Economist João Mosca from the country’s Pedagogical University says that this is typical of the country’s small businesses.
“Mozambique’s economy is growing, which means there are more and better business opportunities. However, there isn’t an entrepreneurial tradition in modern-day formal companies.”
Mozambique’s economy grew by a whopping 7.3 percent in 2011, but companies have not grown with it.
“Companies are generally not very modernised and aren’t used to working in competitive environments. That’s why they are not competitive themselves,” Mosca tells IPS.
Throughout Mozambique’s modern history small businesses have had it rough. During colonialism under Portugal, Mozambican traders could not develop. The country adopted socialism after independence in 1975 and actively suppressed free enterprise, explains Mosca.
Entrepreneurship only emerged in the late 1980s to a limited extent, but then politicians grabbed the opportunity to monopolise the economy, he says.
“This emergence was politicised so that politicians had privileged access to privatised companies, many of them sold at symbolic prices. These businesspeople formed economic interest groups with sweeping protection against public policy, access to credit and selective law enforcement,” he says.
So in order to get as far as she has, Bebane has had to avoid the pitfalls of a corrupt and nepotistic system and raise her own capital.
The report “Corruption Assessment: Mozambique” commissioned in 2005 by USAID, the U.S. government agency providing economic and humanitarian assistance, pointed to “favouritism and nepotism in public appointments and procurements, conflicts of interest and insider dealing that benefit friends, relatives and political allies, and political party and electoral decisions that reduce democratic choices and citizen participation.”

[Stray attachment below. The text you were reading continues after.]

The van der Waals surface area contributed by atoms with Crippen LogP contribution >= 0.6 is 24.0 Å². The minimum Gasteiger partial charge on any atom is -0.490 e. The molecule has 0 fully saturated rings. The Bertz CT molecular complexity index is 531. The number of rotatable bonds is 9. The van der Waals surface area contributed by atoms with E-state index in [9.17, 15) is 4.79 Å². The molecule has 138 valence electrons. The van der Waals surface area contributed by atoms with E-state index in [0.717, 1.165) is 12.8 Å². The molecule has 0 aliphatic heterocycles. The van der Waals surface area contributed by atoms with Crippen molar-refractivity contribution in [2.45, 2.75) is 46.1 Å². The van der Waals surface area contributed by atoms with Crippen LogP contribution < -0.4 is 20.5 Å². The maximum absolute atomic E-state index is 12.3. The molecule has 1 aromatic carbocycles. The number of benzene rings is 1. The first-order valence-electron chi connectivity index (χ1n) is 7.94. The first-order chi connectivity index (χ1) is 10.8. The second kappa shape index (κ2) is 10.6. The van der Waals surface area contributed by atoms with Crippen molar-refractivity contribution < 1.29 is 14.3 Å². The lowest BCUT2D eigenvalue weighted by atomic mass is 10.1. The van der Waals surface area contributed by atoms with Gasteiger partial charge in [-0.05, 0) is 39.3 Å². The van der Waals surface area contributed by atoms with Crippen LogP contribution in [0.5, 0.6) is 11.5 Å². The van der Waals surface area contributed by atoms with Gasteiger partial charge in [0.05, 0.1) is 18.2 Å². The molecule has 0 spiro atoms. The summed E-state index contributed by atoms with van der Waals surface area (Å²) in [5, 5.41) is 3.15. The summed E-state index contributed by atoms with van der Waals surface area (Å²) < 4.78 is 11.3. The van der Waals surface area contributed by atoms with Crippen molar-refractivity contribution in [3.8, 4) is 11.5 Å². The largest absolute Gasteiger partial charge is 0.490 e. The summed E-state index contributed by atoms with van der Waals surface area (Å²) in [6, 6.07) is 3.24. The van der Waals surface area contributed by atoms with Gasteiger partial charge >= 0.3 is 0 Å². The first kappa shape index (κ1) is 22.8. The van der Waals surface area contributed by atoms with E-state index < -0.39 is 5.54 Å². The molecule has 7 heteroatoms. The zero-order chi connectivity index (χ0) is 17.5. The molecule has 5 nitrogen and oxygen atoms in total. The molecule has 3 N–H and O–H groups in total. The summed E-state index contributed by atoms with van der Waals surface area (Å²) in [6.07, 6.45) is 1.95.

So entrepreneurs like Bebane, who are less well connected, struggle to find the money to breathe life into their companies.
“Another problem is not the lack of ideas, but the risk of entering the market. You have no family to guarantee loans, you have to borrow from the bank,” says Bebane. “I had to put up my house as collateral.”
More needs to be done before the country’s smaller businesses start making money and raise people from below the poverty line, says Mosca.
But the task is daunting.
“We need to improve the business environment – especially access to credit and the cost of borrowing money – reduce corruption and institutional disorder, and create a more open and competitive market. We need to train human resources, with specific attention to quality,” he says.
Teaming up with companies from outside Mozambique could be healthy for the business sector, Mosca says.
“Partnerships with foreign business can be a way to speed up the birth of entrepreneurial and competitive capitalism,” he tells IPS.
Bebane is not merely waiting for her business to improve. She is searching outside Mozambique’s borders for security and a business partner who will hopefully help propel her towards success.
“I am running from one end to the other, looking at China, looking at Brazil, looking for a permanent partner.”